Zaji Cox: Three Poems

The Turning


I stand in-between,
knowing and not knowing
of shifting leaves
against a turning season’s skies,
trees that shed
or bloom with abandon
hugging nests that are
not quite built,
in a forest that is
not quite grown.
Grass in its greenest curls around my feet
in a tangled embrace.

A home in the not-quite-grown
I have found in the forest’s youth.
Perhaps I am here
because I see a self.
Perhaps I am here
to wait,
and hoping
for a yield to a growth both wild
and new.





down my skin

I am exposed

it’s too hot:

Heat exhaustion—I can’t cover myself any more,
but I am compelled
because of the eyes like beads.
And women.
Too many. I can’t be out here
I will faint from the heat
or the eyes
like sweat.


down my

bare skin.

Too hot, it is too hot.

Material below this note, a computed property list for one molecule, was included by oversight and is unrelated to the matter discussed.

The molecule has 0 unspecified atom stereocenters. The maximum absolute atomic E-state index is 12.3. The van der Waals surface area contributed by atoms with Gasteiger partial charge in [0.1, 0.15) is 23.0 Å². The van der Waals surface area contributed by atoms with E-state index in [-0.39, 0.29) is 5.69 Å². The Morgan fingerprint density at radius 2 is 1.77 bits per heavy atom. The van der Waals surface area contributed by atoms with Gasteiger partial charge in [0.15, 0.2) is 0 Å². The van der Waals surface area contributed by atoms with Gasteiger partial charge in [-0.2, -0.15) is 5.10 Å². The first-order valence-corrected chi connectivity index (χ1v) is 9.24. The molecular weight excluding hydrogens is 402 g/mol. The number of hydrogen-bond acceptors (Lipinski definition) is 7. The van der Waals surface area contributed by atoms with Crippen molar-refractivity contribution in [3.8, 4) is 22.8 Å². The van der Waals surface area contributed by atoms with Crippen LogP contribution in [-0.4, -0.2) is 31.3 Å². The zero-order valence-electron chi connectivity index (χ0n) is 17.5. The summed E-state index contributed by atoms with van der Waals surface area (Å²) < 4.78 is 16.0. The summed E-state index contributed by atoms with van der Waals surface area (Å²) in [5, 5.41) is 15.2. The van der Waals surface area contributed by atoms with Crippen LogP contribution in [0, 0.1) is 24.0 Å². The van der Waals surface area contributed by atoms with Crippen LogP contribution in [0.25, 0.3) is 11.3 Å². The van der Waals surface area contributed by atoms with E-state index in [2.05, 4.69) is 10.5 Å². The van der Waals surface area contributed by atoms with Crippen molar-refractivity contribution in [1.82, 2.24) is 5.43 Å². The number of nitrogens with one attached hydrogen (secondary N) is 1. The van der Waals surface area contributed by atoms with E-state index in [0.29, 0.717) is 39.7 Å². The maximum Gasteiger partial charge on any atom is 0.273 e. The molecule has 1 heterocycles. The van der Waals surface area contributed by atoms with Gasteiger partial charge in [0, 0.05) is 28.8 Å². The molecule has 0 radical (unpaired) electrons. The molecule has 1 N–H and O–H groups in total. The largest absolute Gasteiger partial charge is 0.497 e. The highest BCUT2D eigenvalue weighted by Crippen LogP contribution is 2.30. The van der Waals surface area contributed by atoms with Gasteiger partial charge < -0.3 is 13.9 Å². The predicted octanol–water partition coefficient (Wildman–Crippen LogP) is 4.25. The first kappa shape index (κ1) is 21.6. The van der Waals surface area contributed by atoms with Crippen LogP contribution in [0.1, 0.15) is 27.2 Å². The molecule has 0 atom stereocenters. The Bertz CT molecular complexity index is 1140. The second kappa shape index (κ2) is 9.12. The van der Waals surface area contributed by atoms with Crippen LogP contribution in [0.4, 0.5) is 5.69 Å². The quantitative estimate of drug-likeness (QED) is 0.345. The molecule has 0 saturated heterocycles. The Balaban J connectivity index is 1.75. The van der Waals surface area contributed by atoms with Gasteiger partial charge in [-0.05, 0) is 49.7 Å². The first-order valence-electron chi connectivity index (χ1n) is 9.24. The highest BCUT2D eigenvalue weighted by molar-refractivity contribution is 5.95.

The lie lives in my body.

Water is redundant while in constant redefiniton.
Desire to become it, to become
washed free of my deception;
to create new rivulets
where I have created untruths,
rests on me:
shame’s adolescence.

One rule, eroded.

I came like an eel,
dark and sleek from the periphery.
Guilt claims us both—
I refuse it in full—
but the rule needed two to break.

My redefinition weighs heavy as sand.

Torrid waves weave Ocean’s new self,
and indifferent.
I pray for its guidance;
it shuns me and weaves.

On and on, it creates its constant truth.

On and on I weave redundant,
to seek my constant truth.

What are you looking for?